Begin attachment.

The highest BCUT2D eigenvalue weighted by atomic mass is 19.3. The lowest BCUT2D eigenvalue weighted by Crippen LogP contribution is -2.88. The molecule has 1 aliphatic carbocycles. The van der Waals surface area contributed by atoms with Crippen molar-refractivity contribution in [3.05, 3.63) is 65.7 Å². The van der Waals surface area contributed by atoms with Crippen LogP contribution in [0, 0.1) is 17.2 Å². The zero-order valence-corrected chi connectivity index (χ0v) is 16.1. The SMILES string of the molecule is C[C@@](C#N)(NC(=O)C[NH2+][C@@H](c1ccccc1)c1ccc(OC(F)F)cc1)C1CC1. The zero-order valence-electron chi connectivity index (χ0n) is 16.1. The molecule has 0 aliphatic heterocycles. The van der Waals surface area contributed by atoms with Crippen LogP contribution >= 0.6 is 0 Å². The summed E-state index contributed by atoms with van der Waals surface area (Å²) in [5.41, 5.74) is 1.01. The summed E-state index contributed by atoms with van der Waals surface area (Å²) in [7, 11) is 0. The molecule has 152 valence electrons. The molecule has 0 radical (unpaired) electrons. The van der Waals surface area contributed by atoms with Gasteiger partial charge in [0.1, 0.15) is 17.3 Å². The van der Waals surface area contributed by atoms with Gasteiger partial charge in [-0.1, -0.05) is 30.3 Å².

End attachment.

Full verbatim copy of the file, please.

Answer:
The highest BCUT2D eigenvalue weighted by atomic mass is 19.3. The lowest BCUT2D eigenvalue weighted by Crippen LogP contribution is -2.88. The molecule has 1 aliphatic carbocycles. The van der Waals surface area contributed by atoms with Crippen molar-refractivity contribution in [3.05, 3.63) is 65.7 Å². The van der Waals surface area contributed by atoms with Crippen LogP contribution in [0, 0.1) is 17.2 Å². The zero-order valence-corrected chi connectivity index (χ0v) is 16.1. The SMILES string of the molecule is C[C@@](C#N)(NC(=O)C[NH2+][C@@H](c1ccccc1)c1ccc(OC(F)F)cc1)C1CC1. The zero-order valence-electron chi connectivity index (χ0n) is 16.1. The molecule has 0 aliphatic heterocycles. The van der Waals surface area contributed by atoms with Crippen LogP contribution >= 0.6 is 0 Å². The summed E-state index contributed by atoms with van der Waals surface area (Å²) in [5.41, 5.74) is 1.01. The summed E-state index contributed by atoms with van der Waals surface area (Å²) in [7, 11) is 0. The molecule has 152 valence electrons. The molecule has 0 radical (unpaired) electrons. The van der Waals surface area contributed by atoms with Gasteiger partial charge in [0.1, 0.15) is 17.3 Å². The van der Waals surface area contributed by atoms with Gasteiger partial charge in [-0.1, -0.05) is 30.3 Å².